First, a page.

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Über dieses Buch

This book presents institutional evolution and individual choice as codependent results of behavioral patterns. Drawing on F.A. Hayek's concepts of cognition and cultural evolution, Teraji demonstrates how the relationship between the sensory and social orders can allow economists to track social norms and their effects on the global economy. He redirects attention from the conventional focus on what an individual chooses to the changing social order that determines how an individual chooses. Cultural shifts provide the environmental feedback that challenges the mental models governing individual choice, creating a cycle of coevolution. Teraji develops a general framework from which to examine this symbiotic relationship in order to identify predictive patterns. Not just for behavioral economists, this book will also appeal to those who specialize in institutional economics, the philosophy of economics, and economic sociology.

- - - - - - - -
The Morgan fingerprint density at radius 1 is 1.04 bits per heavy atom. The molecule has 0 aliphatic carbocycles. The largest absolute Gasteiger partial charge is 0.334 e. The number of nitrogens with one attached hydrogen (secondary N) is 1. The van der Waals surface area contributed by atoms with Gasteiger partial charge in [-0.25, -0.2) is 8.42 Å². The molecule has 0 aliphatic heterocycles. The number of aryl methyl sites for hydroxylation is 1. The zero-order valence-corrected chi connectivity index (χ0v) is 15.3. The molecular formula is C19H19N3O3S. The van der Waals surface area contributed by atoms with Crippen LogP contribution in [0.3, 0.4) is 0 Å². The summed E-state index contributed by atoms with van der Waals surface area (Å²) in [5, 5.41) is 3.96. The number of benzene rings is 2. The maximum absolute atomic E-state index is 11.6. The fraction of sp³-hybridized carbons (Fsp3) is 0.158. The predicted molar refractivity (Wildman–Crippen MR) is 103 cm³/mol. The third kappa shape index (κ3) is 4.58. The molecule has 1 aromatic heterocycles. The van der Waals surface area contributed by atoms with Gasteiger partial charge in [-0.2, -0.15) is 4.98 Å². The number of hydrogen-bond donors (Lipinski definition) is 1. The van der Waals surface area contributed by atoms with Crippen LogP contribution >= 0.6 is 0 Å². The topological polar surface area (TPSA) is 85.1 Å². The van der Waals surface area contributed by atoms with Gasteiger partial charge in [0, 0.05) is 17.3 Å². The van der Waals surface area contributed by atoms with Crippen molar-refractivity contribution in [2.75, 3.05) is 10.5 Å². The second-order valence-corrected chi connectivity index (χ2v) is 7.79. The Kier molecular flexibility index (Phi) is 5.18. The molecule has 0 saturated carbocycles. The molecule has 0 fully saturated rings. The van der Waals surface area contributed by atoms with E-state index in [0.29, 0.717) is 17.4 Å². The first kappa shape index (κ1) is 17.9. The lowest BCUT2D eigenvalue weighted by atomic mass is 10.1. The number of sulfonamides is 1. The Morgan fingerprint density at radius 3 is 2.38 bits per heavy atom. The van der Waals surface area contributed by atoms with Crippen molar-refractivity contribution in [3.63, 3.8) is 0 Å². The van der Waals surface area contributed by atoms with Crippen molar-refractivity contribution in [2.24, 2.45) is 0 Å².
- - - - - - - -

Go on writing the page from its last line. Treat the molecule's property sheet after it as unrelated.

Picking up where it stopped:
Chapter 1. Foundations

In this chapter explains some fundamental concepts used in this book. The concepts are as follows: social norms; economic behavior; rationality; cognition; institutions; path dependence; and institutional change. An understanding of social norms is critical to predict and explain human behavior. People incorporate in themselves a set of social norms from their surroundings. Norms govern behavior, and are self-sustaining in an interdependent system. Norms specify a limited range of behavior that is acceptable in a situation, and facilitate confidence in the course of action. Norms enable individuals to deal with the complexity and incompleteness of information, and make them stick to prescribed behavior. Norms, thus, describe the uniformities of behavior that characterize groups.